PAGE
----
– truth is, drugs ARE fun – at first – that’s what keeps the user coming back for more, and that’s what traps the addict in a downward spiral – the rewards and instant gratification are powerful attractors;
    – the message to parents is this: drugs are going to happen for a lot of kids. There is very little you can do – but one of the most dangerous things you can do, is to shield your child from the reality of drugs; by not talking or educating about them; by pretending they don’t exist.
    – acting as the stern commander to your child saying “Do as I say!” works when they are a toddler – every parent knows that that style of parenting fails a teenager horribly – so telling your child “You won’t do drugs, or I will ” is a threat that is laughable – certainly to your teenaged child. Speak to any current or recovering addict and their family, and you will know this is true.
    – it seems that the best proactive, foundational protection you can give your child is to be a collaborator – to be on their team, be their friend, and to learn TOGETHER about what drugs are out there, what they do to the body, what the dangers are and what to do in the case of an emergency, what the risks are physiologically, psychologically, physically, criminally, legally – all of the aspects.
    – make your child feel safe, like they have a friend, a confidant, and a protector in you – not a judge, a jailor or an opponent.
    – the truth is that we have a skewed sense of the dangers of drug use: we think that drug use = addiction – but that’s the reality for only a very small percentage of drug users. The dangers of drug use that are far more prevalent are the things we do when we’re on drugs: we drive under the influence, we make bad decisions because our inhibitions are lowered and we feel invincible; we sleep with strangers using no protection, we drink more, we do stupid stunts, we take more drugs – the list is endless. THESE are the dangers we need to warn our children about, to educate them about. So that in the unfortunate (but unfortunately quite likely) event that they are presented with a situation where they are offered drugs, they KNOW what the score is and they have all the information on hand to help them make a better, more informed decision to not take the drug – and if they DO take the drug, they will know the dangers are more than mere addiction, and they can arm themselves against the acts that end more lives than simply being an addict does.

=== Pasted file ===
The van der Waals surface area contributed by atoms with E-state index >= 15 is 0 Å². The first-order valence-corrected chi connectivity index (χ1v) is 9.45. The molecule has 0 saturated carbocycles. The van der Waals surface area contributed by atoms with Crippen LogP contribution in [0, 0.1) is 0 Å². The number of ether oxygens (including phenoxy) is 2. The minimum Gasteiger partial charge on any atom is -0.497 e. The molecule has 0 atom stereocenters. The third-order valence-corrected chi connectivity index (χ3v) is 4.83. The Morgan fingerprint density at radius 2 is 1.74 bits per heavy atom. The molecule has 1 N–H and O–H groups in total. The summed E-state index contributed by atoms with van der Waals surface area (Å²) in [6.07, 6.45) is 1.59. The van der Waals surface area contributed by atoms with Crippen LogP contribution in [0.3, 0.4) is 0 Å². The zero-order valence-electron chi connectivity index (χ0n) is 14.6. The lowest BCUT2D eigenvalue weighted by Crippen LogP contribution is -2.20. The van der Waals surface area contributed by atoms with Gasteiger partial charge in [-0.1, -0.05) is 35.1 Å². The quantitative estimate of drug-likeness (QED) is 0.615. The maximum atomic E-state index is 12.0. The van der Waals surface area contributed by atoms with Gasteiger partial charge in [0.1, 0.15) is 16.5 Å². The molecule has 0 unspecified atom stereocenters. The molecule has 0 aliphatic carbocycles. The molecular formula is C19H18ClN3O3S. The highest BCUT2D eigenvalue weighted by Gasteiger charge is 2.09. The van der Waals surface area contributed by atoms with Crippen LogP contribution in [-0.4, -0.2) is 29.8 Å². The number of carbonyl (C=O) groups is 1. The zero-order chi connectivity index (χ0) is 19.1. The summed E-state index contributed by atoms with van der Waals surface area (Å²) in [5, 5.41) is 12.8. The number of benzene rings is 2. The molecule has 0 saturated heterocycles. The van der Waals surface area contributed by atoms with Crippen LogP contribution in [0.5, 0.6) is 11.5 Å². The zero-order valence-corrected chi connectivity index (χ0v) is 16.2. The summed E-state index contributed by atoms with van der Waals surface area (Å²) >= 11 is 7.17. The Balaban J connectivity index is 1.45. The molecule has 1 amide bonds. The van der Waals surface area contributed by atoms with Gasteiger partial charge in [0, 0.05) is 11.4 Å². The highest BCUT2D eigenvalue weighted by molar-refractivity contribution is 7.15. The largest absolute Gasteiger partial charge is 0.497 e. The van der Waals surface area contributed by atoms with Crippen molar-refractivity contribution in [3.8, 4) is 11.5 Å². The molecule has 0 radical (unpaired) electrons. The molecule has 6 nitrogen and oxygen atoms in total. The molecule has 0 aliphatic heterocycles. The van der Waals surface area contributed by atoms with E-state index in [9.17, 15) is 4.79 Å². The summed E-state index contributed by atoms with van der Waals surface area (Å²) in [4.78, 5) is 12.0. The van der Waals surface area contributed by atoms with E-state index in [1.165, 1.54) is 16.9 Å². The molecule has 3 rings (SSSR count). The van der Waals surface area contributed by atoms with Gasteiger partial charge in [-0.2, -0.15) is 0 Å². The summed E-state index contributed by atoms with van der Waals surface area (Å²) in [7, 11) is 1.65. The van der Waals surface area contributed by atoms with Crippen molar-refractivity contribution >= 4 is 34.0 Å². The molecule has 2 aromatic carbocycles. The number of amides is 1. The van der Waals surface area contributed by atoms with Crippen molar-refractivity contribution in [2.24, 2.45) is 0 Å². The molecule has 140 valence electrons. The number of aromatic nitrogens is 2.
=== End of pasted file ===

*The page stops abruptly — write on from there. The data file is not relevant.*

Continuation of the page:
– Let your child know that IF they take a drug, and they start to panic and what out, that YOU are the person to call – not some other friend who will hide and compound the situation.

    I know it sounds like I am saying you must give your child permission to take drugs as long as they tell you that they are – that is NOT the case. I am saying as a parent YOU need to be educated about drugs and YOU need to educate your child, not the school, who will palm it off onto someone like me, for an hour a year. YOU need to collaborate and form a team with with your child and their friend, and know what it is that drugs offer, and how you would counter that with a better offer, of a clean, knowledgeable life of solid choices.
    Sadly, many schools and parents are not ready to accept the reality. They choose to act like the proverbial ostrich with its head in the sand. They are contributing to the problem by withholding proper education about drugs, drug use and addiction.

    Talk to Ava. Don’t wait. Inform her. Be her friend, her team mate, her confidant and her safe place in the world that has a lot of rough edges.

    Strength to you.

  • Caroline

    January 27, 2015 at 12:20 pm

    I feel exactly what you feel… scared shitless!! Add to that, I recon that my LB is addicted to sugar, of course we strongly monitor his intake and will also substitute with xylitol, but he is constantly looking for his “next fix”… always asking for chocolate, sweets or biscuits and us constantly having to say no. I am scared!

  • Michelle

    January 27, 2015 at 1:09 pm

    So so difficult, my personal opinion would be that it has a lot to do with keeping lines of communication open with your kids as far as possible and encouraging interest in constructive hobbies instead of hanging around in shopping malls after school etc. Not always easy I know!

  • darylfaure

    January 28, 2015 at 5:04 pm

    A friend and I were discussing this, and she suggested making your house the place where kids want to hang out. Make it the fun house, which does not mean giving in to your childs whims, but maybe it does mean buying the snooker or fussball tables, the play station etc. This certainly terrifies me too.